The distribution of living organisms on Earth is spatially structured. Early biogeographers identified the existence of multiple zoogeographical regions, characterized by faunas with homogeneous composition that are separated by biogeographical boundaries. Yet, no study has deciphered the factors shaping the distributions of terrestrial biogeographical boundaries at the global scale. Here, using spatial regression analyses, we show that tectonic movements, sharp changes in climatic conditions and orographic barriers determine extant biogeographical boundaries. These factors lead to abrupt zoogeographical transitions when they act in concert, but their prominence varies across the globe. Clear differences exist among boundaries representing profound or shallow dissimilarities between faunas. Boundaries separating zoogeographical regions with limited divergence occur in areas with abrupt climatic transitions. In contrast, plate tectonics determine the separation between deeply divergent biogeographical realms, particularly in the Old World. Our study reveals the multiple drivers that have shaped the biogeographical regions of the world.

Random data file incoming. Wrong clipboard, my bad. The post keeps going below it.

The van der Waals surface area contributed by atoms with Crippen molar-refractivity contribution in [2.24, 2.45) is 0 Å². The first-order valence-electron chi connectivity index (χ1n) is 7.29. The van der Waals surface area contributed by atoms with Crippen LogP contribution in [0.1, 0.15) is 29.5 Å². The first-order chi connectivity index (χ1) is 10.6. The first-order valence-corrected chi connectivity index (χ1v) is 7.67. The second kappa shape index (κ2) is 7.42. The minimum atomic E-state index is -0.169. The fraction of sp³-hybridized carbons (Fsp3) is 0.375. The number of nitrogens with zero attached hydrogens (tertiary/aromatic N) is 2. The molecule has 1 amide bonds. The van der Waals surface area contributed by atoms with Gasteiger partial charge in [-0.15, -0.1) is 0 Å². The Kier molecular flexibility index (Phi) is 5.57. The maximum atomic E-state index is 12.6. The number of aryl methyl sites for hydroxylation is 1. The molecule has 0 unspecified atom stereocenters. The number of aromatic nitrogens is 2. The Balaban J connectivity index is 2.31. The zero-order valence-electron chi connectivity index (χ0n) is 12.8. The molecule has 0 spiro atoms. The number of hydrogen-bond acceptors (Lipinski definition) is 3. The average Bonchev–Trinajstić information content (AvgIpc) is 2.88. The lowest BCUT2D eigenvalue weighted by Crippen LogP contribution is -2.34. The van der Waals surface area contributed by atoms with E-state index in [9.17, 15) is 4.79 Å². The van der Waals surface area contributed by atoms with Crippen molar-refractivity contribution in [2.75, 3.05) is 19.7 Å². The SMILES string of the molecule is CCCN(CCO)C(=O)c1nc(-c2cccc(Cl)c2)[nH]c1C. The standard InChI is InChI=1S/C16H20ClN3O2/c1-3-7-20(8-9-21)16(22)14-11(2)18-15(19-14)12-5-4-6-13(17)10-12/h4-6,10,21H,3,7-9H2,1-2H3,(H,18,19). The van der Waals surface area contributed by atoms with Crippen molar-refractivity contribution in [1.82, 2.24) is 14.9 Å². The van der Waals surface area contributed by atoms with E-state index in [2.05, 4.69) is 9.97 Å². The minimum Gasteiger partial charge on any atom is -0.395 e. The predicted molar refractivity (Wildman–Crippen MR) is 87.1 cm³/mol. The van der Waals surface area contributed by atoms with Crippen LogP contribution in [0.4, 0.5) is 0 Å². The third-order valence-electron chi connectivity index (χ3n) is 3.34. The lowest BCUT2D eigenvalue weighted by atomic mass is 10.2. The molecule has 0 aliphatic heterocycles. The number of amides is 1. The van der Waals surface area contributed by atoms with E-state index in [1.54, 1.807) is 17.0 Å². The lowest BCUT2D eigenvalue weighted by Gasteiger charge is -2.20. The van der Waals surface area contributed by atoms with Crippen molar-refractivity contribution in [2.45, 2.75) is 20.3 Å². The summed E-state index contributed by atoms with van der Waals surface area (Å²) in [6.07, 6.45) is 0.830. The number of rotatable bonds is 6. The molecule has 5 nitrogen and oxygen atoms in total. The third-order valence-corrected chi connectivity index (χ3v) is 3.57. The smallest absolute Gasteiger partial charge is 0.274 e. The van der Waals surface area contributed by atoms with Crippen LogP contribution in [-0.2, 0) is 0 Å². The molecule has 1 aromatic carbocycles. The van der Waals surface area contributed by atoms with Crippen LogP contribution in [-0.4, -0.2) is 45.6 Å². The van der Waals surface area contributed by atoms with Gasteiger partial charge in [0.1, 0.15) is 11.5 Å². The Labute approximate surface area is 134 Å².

Naturalists have long been fascinated by the variation of life across geographical regions and have described biogeographic areas since the eighteenth century1,